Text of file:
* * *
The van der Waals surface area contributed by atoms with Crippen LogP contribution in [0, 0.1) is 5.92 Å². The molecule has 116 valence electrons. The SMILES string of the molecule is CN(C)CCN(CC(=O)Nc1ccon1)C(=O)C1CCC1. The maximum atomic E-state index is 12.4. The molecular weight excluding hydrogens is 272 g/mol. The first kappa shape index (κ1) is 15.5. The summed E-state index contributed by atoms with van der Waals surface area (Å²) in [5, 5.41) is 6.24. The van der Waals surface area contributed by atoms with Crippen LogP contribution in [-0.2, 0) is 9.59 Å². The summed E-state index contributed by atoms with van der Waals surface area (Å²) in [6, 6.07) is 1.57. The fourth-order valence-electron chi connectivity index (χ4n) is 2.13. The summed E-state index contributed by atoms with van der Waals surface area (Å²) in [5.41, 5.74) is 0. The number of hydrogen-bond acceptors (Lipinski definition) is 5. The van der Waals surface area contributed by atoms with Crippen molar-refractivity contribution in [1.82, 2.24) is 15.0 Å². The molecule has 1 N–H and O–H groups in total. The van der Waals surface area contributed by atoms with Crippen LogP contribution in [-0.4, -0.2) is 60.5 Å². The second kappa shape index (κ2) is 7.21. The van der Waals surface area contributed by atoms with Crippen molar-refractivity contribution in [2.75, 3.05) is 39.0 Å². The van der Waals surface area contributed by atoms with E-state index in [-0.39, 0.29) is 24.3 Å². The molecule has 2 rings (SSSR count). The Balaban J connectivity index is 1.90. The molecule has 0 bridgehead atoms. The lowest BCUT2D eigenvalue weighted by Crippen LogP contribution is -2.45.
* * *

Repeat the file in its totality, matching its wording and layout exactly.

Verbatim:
The van der Waals surface area contributed by atoms with Crippen LogP contribution in [0, 0.1) is 5.92 Å². The molecule has 116 valence electrons. The SMILES string of the molecule is CN(C)CCN(CC(=O)Nc1ccon1)C(=O)C1CCC1. The maximum atomic E-state index is 12.4. The molecular weight excluding hydrogens is 272 g/mol. The first kappa shape index (κ1) is 15.5. The summed E-state index contributed by atoms with van der Waals surface area (Å²) in [5, 5.41) is 6.24. The van der Waals surface area contributed by atoms with Crippen LogP contribution in [-0.2, 0) is 9.59 Å². The summed E-state index contributed by atoms with van der Waals surface area (Å²) in [6, 6.07) is 1.57. The fourth-order valence-electron chi connectivity index (χ4n) is 2.13. The summed E-state index contributed by atoms with van der Waals surface area (Å²) in [5.41, 5.74) is 0. The number of hydrogen-bond acceptors (Lipinski definition) is 5. The van der Waals surface area contributed by atoms with Crippen molar-refractivity contribution in [1.82, 2.24) is 15.0 Å². The molecule has 1 N–H and O–H groups in total. The van der Waals surface area contributed by atoms with Crippen LogP contribution in [-0.4, -0.2) is 60.5 Å². The second kappa shape index (κ2) is 7.21. The van der Waals surface area contributed by atoms with Crippen molar-refractivity contribution in [2.75, 3.05) is 39.0 Å². The van der Waals surface area contributed by atoms with E-state index in [-0.39, 0.29) is 24.3 Å². The molecule has 2 rings (SSSR count). The Balaban J connectivity index is 1.90. The molecule has 0 bridgehead atoms. The lowest BCUT2D eigenvalue weighted by Crippen LogP contribution is -2.45.